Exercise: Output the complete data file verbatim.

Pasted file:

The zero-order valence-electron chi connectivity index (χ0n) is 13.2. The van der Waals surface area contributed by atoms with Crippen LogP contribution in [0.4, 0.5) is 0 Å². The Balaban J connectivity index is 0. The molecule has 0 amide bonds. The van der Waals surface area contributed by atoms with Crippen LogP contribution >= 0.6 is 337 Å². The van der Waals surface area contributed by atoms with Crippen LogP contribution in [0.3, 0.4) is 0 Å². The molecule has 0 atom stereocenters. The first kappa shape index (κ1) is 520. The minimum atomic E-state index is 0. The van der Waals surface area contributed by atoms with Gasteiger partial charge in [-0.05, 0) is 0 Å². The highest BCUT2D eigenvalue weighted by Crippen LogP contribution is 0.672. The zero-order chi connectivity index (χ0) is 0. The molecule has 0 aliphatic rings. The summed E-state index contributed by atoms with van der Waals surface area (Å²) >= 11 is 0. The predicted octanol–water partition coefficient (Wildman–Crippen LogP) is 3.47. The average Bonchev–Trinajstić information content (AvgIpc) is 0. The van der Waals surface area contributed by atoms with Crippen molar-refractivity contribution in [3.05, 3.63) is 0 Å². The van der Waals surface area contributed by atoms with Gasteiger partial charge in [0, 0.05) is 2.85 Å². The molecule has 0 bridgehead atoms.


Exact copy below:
The zero-order valence-electron chi connectivity index (χ0n) is 13.2. The van der Waals surface area contributed by atoms with Crippen LogP contribution in [0.4, 0.5) is 0 Å². The Balaban J connectivity index is 0. The molecule has 0 amide bonds. The van der Waals surface area contributed by atoms with Crippen LogP contribution >= 0.6 is 337 Å². The van der Waals surface area contributed by atoms with Crippen LogP contribution in [0.3, 0.4) is 0 Å². The molecule has 0 atom stereocenters. The first kappa shape index (κ1) is 520. The minimum atomic E-state index is 0. The van der Waals surface area contributed by atoms with Gasteiger partial charge in [-0.05, 0) is 0 Å². The highest BCUT2D eigenvalue weighted by Crippen LogP contribution is 0.672. The zero-order chi connectivity index (χ0) is 0. The molecule has 0 aliphatic rings. The summed E-state index contributed by atoms with van der Waals surface area (Å²) >= 11 is 0. The predicted octanol–water partition coefficient (Wildman–Crippen LogP) is 3.47. The average Bonchev–Trinajstić information content (AvgIpc) is 0. The van der Waals surface area contributed by atoms with Crippen molar-refractivity contribution in [3.05, 3.63) is 0 Å². The van der Waals surface area contributed by atoms with Gasteiger partial charge in [0, 0.05) is 2.85 Å². The molecule has 0 bridgehead atoms.